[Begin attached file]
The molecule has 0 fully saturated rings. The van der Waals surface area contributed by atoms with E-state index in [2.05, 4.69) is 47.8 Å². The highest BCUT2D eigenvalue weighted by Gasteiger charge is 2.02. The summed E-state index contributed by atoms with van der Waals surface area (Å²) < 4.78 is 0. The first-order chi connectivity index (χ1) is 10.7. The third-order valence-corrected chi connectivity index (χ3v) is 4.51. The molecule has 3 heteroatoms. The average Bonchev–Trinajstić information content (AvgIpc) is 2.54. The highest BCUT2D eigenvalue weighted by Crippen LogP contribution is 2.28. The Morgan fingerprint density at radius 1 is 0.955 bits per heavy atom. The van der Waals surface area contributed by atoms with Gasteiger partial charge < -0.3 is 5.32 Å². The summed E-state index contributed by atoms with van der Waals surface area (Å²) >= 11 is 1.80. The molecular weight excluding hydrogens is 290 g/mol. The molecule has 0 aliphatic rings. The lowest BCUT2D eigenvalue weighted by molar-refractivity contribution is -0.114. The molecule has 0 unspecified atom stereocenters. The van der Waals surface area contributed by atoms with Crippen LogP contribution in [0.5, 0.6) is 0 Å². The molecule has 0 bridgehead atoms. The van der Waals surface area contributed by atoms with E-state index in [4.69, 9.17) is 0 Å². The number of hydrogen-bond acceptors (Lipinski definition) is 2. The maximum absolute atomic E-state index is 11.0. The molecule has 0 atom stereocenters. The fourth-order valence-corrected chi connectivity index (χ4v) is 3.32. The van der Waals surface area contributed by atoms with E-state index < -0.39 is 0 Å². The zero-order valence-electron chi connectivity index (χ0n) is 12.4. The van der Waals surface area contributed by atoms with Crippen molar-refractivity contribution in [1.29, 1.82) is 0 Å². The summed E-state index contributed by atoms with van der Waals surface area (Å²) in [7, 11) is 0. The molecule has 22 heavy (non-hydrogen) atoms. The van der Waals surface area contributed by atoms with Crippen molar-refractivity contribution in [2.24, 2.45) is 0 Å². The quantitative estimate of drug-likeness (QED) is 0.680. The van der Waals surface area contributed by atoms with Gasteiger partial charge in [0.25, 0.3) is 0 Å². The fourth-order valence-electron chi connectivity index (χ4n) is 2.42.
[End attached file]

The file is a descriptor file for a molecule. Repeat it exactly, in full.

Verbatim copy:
The molecule has 0 fully saturated rings. The van der Waals surface area contributed by atoms with E-state index in [2.05, 4.69) is 47.8 Å². The highest BCUT2D eigenvalue weighted by Gasteiger charge is 2.02. The summed E-state index contributed by atoms with van der Waals surface area (Å²) < 4.78 is 0. The first-order chi connectivity index (χ1) is 10.7. The third-order valence-corrected chi connectivity index (χ3v) is 4.51. The molecule has 3 heteroatoms. The average Bonchev–Trinajstić information content (AvgIpc) is 2.54. The highest BCUT2D eigenvalue weighted by Crippen LogP contribution is 2.28. The Morgan fingerprint density at radius 1 is 0.955 bits per heavy atom. The van der Waals surface area contributed by atoms with Gasteiger partial charge < -0.3 is 5.32 Å². The summed E-state index contributed by atoms with van der Waals surface area (Å²) >= 11 is 1.80. The molecular weight excluding hydrogens is 290 g/mol. The molecule has 0 aliphatic rings. The lowest BCUT2D eigenvalue weighted by molar-refractivity contribution is -0.114. The molecule has 0 unspecified atom stereocenters. The van der Waals surface area contributed by atoms with Crippen LogP contribution in [0.5, 0.6) is 0 Å². The molecule has 0 bridgehead atoms. The van der Waals surface area contributed by atoms with E-state index in [4.69, 9.17) is 0 Å². The number of hydrogen-bond acceptors (Lipinski definition) is 2. The maximum absolute atomic E-state index is 11.0. The molecule has 0 atom stereocenters. The fourth-order valence-corrected chi connectivity index (χ4v) is 3.32. The van der Waals surface area contributed by atoms with E-state index < -0.39 is 0 Å². The zero-order valence-electron chi connectivity index (χ0n) is 12.4. The van der Waals surface area contributed by atoms with Crippen molar-refractivity contribution in [1.29, 1.82) is 0 Å². The summed E-state index contributed by atoms with van der Waals surface area (Å²) in [7, 11) is 0. The molecule has 22 heavy (non-hydrogen) atoms. The van der Waals surface area contributed by atoms with Crippen molar-refractivity contribution in [2.24, 2.45) is 0 Å². The quantitative estimate of drug-likeness (QED) is 0.680. The van der Waals surface area contributed by atoms with Gasteiger partial charge in [0.25, 0.3) is 0 Å². The fourth-order valence-electron chi connectivity index (χ4n) is 2.42.